Caffeine, a central nervous system stimulant, is an odorless white crystalline powder o r granule, with a bitter taste. It is sparingly soluble in water and ethanol at room temperature. The chemical name of caffeine is 3 ,7 -dihydro-1 p3 ,7 -trimethyl-1H - purine-2,6-dione. In the presence of citric acid it forms caffeine citrate salt in solution. The structural formula and molecular weight of caffeine citrate follows.

SAGENT™ (caffeine citrate) Structural Formula Illustration

Indications & Dosage


CAFCIT (caffeine citrate) is indicated for the treatment of apnea of prematurity.


Prior to initiation of CAFCIT (caffeine citrate), baseline serum levels of caffeine should be measured in infants previously treated with theophylline, since preterm infants metabolize theophylline to caffeine. Likewise, baseline serum levels of caffeine should be measured in infants born to mothers who consumed caffeine prior to delivery, since caffeine readily crosses the placenta.

The recommended loading dose and maintenance doses of CAFCIT follow.

Dose of CAFCIT (caffeine citrate) VolumeDose of CAFCIT (caffeine citrate) mg/kgRouteFrequency
Loading Dose1 mL/kg20 mg/kgIntravenous* (over 30 minutes)One time
Maintenance Dose0.25 mL/kg5 mg/kgIntravenous* (over 10 minutes) or OrallyEvery 24 hours**
*Using a syringe infusion pump
**Beginning 24 hours after the loading dose

NOTE THAT THE DOSE OF CAFFEINE BASE IS ONE-HALF THE DOSE WHEN EXPRESSED AS CAFFEINE CITRATE (e.g., 20 mg of caffeine citrate is equivalent to 10 mg of caffeine base). Serum concentrations of caffeine may need to be monitored periodically throughout treatment to avoid toxicity. Serious toxicity has been associated with serum levels greater than 50 mg/L. CAFCIT should be inspected visually for particulate matter and discoloration prior to administration. Vials containing discolored solution or visible particulate matter should be discarded.

Drug Compatibility

To test for drug compatibility with common intravenous solutions or medications, 20 mL of CAFCIT

Injection were combined with 20 mL of a solution or medication, with the exception of an Intralipid® admixture, which was combined as 80 mL/80 mL. The physical appearance of the combined solutions was evaluated for precipitation. The admixtures were mixed for 10 minutes and then assayed for caffeine. The admixtures were then continually mixed for 24 hours, with further sampling for caffeine assays at 2, 4, 8, and 24 hours.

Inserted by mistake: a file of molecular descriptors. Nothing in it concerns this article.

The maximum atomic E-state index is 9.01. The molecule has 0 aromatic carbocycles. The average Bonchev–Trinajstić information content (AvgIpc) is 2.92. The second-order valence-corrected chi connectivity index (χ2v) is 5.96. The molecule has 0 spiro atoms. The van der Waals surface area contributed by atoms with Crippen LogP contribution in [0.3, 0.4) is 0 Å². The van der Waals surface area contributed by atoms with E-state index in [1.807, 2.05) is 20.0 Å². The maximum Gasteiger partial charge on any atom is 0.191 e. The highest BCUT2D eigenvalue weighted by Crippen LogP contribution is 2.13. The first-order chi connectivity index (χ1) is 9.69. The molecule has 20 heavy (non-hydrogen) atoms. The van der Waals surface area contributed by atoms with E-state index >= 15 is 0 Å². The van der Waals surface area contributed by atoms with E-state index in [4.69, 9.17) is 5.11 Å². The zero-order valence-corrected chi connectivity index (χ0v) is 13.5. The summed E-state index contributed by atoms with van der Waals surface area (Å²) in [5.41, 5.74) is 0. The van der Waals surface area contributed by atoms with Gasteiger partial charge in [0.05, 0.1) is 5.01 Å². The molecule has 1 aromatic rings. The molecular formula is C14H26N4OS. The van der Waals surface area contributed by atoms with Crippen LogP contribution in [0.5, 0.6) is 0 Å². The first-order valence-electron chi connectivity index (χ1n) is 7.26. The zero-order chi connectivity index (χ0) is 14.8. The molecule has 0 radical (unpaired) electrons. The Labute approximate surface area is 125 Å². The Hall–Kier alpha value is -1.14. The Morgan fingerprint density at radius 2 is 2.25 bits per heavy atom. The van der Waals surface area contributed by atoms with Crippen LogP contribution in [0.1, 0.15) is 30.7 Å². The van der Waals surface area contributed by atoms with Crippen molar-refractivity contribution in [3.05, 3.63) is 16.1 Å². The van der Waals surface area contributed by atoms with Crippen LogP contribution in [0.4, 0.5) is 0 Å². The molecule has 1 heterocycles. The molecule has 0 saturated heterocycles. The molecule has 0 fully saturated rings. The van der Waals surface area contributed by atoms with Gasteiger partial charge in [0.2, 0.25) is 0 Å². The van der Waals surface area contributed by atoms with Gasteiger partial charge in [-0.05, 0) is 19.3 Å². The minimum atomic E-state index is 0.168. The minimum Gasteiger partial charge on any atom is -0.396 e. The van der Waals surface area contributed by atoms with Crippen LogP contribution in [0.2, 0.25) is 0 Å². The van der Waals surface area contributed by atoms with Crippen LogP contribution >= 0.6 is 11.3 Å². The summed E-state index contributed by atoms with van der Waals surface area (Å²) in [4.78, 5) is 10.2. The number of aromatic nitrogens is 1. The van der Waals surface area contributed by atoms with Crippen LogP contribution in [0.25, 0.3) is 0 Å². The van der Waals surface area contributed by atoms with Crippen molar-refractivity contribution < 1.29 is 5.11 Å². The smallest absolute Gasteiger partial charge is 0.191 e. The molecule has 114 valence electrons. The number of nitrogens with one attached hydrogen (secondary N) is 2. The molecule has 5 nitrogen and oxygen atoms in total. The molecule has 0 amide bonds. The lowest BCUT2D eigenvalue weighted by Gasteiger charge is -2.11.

Based on this testing, CAFCIT Injection, 60 mg/3 mL is chemically stable for 24 hours at room temperature when combined with the following test products.

  • Dextrose Injection, USP 5%
  • 50% Dextrose Injection USP
  • Intralipid® 20% IV Fat Emulsion
  • Aminosyn® 8.5% Crystalline Amino Acid Solution
  • Dopamine HCI Injection, USP 40 mg/mL diluted to 0.6 mg/mL with Dextrose Injection, USP 5%
  • Calcium Gluconate Injection, USP 10% (0.465 mEq/Ca+2/mL)
  • Heparin Sodium Injection, USP 1000 units/mL diluted to 1 unit/mL with Dextrose Injection, USP 5%
  • Fentanyl Citrate Injection, USP 50 mcg/mL diluted to 10 mcg/mL with Dextrose Injection, USP 5%


CAFCIT® Injection (caffeine citrate injection, USP) is available as a clear, colorless, sterile, nonpyrogenic, preservative-free, aqueous solution in 3 mL colorless glass vials. The vials are sealed with a teflon-faced gray rubber stopper and an aluminum overseal with a white flip-off printed with “FOR INTRAVENOUS USE ONLY” in red.